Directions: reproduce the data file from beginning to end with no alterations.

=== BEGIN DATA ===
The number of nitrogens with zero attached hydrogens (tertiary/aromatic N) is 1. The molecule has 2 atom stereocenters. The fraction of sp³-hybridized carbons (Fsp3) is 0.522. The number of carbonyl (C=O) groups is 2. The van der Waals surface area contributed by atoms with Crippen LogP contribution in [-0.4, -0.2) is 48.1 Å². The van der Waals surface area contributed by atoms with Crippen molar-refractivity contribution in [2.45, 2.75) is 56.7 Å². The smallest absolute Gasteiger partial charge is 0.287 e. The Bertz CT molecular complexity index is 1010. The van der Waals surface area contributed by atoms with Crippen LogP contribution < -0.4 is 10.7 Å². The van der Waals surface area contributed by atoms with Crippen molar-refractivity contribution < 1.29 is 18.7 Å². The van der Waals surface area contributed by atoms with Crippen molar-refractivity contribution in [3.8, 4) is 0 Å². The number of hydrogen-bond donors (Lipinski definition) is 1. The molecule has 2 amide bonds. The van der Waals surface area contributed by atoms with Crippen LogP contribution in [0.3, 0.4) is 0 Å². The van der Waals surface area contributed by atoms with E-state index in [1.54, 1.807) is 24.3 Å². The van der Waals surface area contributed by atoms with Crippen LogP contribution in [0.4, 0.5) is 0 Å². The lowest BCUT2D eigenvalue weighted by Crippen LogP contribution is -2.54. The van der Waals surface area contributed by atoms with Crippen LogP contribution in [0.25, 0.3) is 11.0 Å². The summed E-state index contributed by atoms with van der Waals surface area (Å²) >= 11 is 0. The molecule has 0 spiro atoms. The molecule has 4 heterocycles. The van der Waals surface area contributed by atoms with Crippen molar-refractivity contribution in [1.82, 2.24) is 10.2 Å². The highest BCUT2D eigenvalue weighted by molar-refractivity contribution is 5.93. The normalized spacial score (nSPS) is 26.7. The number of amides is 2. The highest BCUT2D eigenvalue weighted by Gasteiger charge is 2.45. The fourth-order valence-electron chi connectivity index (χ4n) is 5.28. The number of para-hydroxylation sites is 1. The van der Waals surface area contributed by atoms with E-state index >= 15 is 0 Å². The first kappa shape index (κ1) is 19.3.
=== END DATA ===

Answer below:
The number of nitrogens with zero attached hydrogens (tertiary/aromatic N) is 1. The molecule has 2 atom stereocenters. The fraction of sp³-hybridized carbons (Fsp3) is 0.522. The number of carbonyl (C=O) groups is 2. The van der Waals surface area contributed by atoms with Crippen LogP contribution in [-0.4, -0.2) is 48.1 Å². The van der Waals surface area contributed by atoms with Crippen molar-refractivity contribution in [2.45, 2.75) is 56.7 Å². The smallest absolute Gasteiger partial charge is 0.287 e. The Bertz CT molecular complexity index is 1010. The van der Waals surface area contributed by atoms with Crippen LogP contribution < -0.4 is 10.7 Å². The van der Waals surface area contributed by atoms with Crippen molar-refractivity contribution < 1.29 is 18.7 Å². The van der Waals surface area contributed by atoms with Crippen molar-refractivity contribution in [3.8, 4) is 0 Å². The number of hydrogen-bond donors (Lipinski definition) is 1. The molecule has 2 amide bonds. The van der Waals surface area contributed by atoms with Crippen LogP contribution in [0.3, 0.4) is 0 Å². The van der Waals surface area contributed by atoms with E-state index in [1.54, 1.807) is 24.3 Å². The van der Waals surface area contributed by atoms with Crippen LogP contribution in [0.4, 0.5) is 0 Å². The lowest BCUT2D eigenvalue weighted by Crippen LogP contribution is -2.54. The van der Waals surface area contributed by atoms with Crippen LogP contribution in [0.25, 0.3) is 11.0 Å². The summed E-state index contributed by atoms with van der Waals surface area (Å²) >= 11 is 0. The molecule has 0 spiro atoms. The molecule has 4 heterocycles. The van der Waals surface area contributed by atoms with Crippen molar-refractivity contribution in [1.82, 2.24) is 10.2 Å². The highest BCUT2D eigenvalue weighted by molar-refractivity contribution is 5.93. The normalized spacial score (nSPS) is 26.7. The number of amides is 2. The highest BCUT2D eigenvalue weighted by Gasteiger charge is 2.45. The fourth-order valence-electron chi connectivity index (χ4n) is 5.28. The number of para-hydroxylation sites is 1. The van der Waals surface area contributed by atoms with E-state index >= 15 is 0 Å². The first kappa shape index (κ1) is 19.3.